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Dover owners closing down St. Louis' Gateway track

 Brad Keselowski (here up against the wall, after that boot from Carl Edwards in July) made Gateway quite exciting this season (Photo: Getty Images for NASCAR)

   By Mike Mulhern



   NASCAR took another blow Wednesday when Dover Motorsports Inc (NYSE: DVD), which owns the Sprint Cup tour's major Philadelphia-Washington-Baltimore stop in Delaware, announced it was shutting the doors at its St. Louis track, Gateway International Raceway.

   Dover had already announced it wouldn't be running any NASCAR touring events in 2011; the track has hosted the Nationwide series, but not the Cup series.
   Denis McGlynn, the president and CEO of Dover Motorsports, said "Gateway is a tremendous facility in a great racing community, but we are simply unable to operate it with an acceptable return. 
   "We truly appreciate the many years of dedication shown by our Gateway employees and their efforts to make Gateway such a great destination for all those passionate about our sport – from racing fans and drivers to sponsors, team owners and sanctioning bodies."
   The Dover Motorsports company, though publicly traded, is majority-owned by Texas' Henry Tippie. Dover is one of the few remaining independently owned stock car racing tracks; the two giant track owners, Bruton Smith's Speedway Motorsports and the France family's International Speedway Corp., tried to buy the Dover operation from Tippie three years ago at some $6 a share, but Tippie then declined. DVD is currently trading at $1.75 a share.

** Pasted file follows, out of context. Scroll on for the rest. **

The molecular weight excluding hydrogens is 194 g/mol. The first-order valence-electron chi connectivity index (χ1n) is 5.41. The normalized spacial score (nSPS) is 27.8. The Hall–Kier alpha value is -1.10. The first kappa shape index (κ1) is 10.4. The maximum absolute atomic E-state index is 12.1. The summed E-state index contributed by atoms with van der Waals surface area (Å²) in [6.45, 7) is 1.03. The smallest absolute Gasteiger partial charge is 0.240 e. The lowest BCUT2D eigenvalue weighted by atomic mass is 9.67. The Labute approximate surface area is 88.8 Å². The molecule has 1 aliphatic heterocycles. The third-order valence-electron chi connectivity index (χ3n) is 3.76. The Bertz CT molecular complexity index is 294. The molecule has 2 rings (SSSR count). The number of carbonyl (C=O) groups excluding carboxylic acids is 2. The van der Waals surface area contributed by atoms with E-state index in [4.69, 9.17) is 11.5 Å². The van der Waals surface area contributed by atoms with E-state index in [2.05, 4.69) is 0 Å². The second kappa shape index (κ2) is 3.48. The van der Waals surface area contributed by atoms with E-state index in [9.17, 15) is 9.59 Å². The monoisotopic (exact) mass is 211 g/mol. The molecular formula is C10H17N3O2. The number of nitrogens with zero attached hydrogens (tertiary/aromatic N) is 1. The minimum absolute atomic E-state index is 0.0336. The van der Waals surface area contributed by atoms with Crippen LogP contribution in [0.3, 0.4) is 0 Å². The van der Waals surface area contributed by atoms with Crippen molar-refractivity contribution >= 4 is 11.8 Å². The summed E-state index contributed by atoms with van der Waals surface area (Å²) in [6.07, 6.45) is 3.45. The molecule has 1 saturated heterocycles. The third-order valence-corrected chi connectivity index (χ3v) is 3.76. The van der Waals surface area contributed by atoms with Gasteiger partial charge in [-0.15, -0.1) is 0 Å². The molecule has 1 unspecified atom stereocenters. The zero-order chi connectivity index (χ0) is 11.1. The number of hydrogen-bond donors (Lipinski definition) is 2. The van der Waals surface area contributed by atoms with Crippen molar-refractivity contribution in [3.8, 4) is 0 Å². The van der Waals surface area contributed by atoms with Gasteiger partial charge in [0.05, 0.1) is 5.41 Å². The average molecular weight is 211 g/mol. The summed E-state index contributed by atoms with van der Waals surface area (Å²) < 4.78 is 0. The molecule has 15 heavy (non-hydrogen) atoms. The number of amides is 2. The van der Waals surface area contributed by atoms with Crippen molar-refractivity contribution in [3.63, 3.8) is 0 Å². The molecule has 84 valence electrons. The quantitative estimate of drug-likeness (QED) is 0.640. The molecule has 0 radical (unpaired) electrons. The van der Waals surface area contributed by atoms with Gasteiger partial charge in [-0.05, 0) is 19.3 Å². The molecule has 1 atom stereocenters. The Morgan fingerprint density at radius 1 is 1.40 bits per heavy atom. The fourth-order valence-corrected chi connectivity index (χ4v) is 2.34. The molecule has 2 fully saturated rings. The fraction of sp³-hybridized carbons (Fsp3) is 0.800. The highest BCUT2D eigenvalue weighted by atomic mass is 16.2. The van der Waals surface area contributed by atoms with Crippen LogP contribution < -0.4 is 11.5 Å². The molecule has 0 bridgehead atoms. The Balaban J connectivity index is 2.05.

Last month the Dover track said it wanted to merge again with the Dover gaming facility, which is right outside the track. What that might mean is still unclear, since by opening the door to such a Wall Street deal it would appear that the Dover track has in effect opened the door to bidding for control of its stock. The Dover track itself, by some estimates, would be valued at about $65 million, with a significant part of its value likely being in the two Sprint Cup dates it has. NASCAR executives have limited the market for Cup weekends, and thereby setting a value on a Cup date.
   While the Dover track is in one of the U.S.' major markets, there would be the question of what Smith and the Frances might actually do with the track and its two Cup dates if they were to obtain majority ownership. Smith has talked of a wanting a second Cup date at his Las Vegas track; the Frances just cut back their Los Angeles track to a single Cup date, though with likely an option to add a date again there eventually.


   Despite a key location, the Gateway track never drew well (Photo: Getty Images for NASCAR)




Sad to see. The track never

Sad to see. The track never got a chance to ramp up for a Cup date. NASCAR wants to see potential Cup tracks sell out Nationwide races before they'll consider giving a track a Cup date, but who wants to watch what that series has become? Not only are we losing Gateway, we could be losing Dover. Dover is one of the 5-6 tracks that I would pay to see a Cup race at and one of the few worth tuning in to watch on TV. Bruton to the rescue again? Let's hope so. Then he'll almost have enough tracks to start his own show if NASCAR gets completely out of line.
It also appears that the Nashville Fairgrounds track is gone for good, too. I hope somebody will have the guts and funds to build a new track styled like that. It produced some great short track racing from the Cup level to late models, and I hate to see it go.


Some myths need to be

Some myths need to be punctured here -

1 - The Gateway track had fourteen seasons to "ramp up" for Winston Cup; the reality is the demographic is not a strong racing demographic. That was proven by the track's mediocre draw.

2 - I'm not sold that Dover is going to be sold. This proposed merger looks to make the track more solid and less vulnerable to being poached.

3 - "If NASCAR gets completely out of line?" It's Bruton who's been out of line for nearly two decades.

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